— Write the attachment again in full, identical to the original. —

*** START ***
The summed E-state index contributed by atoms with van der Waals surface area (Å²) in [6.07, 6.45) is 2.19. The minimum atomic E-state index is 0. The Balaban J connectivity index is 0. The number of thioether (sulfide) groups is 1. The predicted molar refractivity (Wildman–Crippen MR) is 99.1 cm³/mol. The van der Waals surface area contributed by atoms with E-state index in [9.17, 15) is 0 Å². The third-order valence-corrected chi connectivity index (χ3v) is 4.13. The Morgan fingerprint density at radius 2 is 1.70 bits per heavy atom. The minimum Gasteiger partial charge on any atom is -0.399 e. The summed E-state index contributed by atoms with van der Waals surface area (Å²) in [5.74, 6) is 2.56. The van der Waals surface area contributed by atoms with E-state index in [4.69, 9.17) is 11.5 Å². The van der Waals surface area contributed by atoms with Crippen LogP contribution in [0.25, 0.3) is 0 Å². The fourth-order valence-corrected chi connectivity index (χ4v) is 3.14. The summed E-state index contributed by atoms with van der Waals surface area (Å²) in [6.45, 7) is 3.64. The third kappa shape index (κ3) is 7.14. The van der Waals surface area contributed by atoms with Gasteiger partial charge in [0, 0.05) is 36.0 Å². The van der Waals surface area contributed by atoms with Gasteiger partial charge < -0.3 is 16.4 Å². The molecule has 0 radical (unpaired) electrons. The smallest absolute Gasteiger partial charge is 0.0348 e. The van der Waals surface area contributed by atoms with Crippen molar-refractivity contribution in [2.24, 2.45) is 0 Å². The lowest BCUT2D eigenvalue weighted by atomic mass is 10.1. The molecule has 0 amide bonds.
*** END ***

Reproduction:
The summed E-state index contributed by atoms with van der Waals surface area (Å²) in [6.07, 6.45) is 2.19. The minimum atomic E-state index is 0. The Balaban J connectivity index is 0. The number of thioether (sulfide) groups is 1. The predicted molar refractivity (Wildman–Crippen MR) is 99.1 cm³/mol. The van der Waals surface area contributed by atoms with E-state index in [9.17, 15) is 0 Å². The third-order valence-corrected chi connectivity index (χ3v) is 4.13. The Morgan fingerprint density at radius 2 is 1.70 bits per heavy atom. The minimum Gasteiger partial charge on any atom is -0.399 e. The summed E-state index contributed by atoms with van der Waals surface area (Å²) in [5.74, 6) is 2.56. The van der Waals surface area contributed by atoms with E-state index in [4.69, 9.17) is 11.5 Å². The van der Waals surface area contributed by atoms with Crippen LogP contribution in [0.25, 0.3) is 0 Å². The fourth-order valence-corrected chi connectivity index (χ4v) is 3.14. The summed E-state index contributed by atoms with van der Waals surface area (Å²) in [6.45, 7) is 3.64. The third kappa shape index (κ3) is 7.14. The van der Waals surface area contributed by atoms with Gasteiger partial charge in [0, 0.05) is 36.0 Å². The van der Waals surface area contributed by atoms with Gasteiger partial charge < -0.3 is 16.4 Å². The molecule has 0 radical (unpaired) electrons. The smallest absolute Gasteiger partial charge is 0.0348 e. The van der Waals surface area contributed by atoms with Crippen molar-refractivity contribution in [2.24, 2.45) is 0 Å². The lowest BCUT2D eigenvalue weighted by atomic mass is 10.1. The molecule has 0 amide bonds.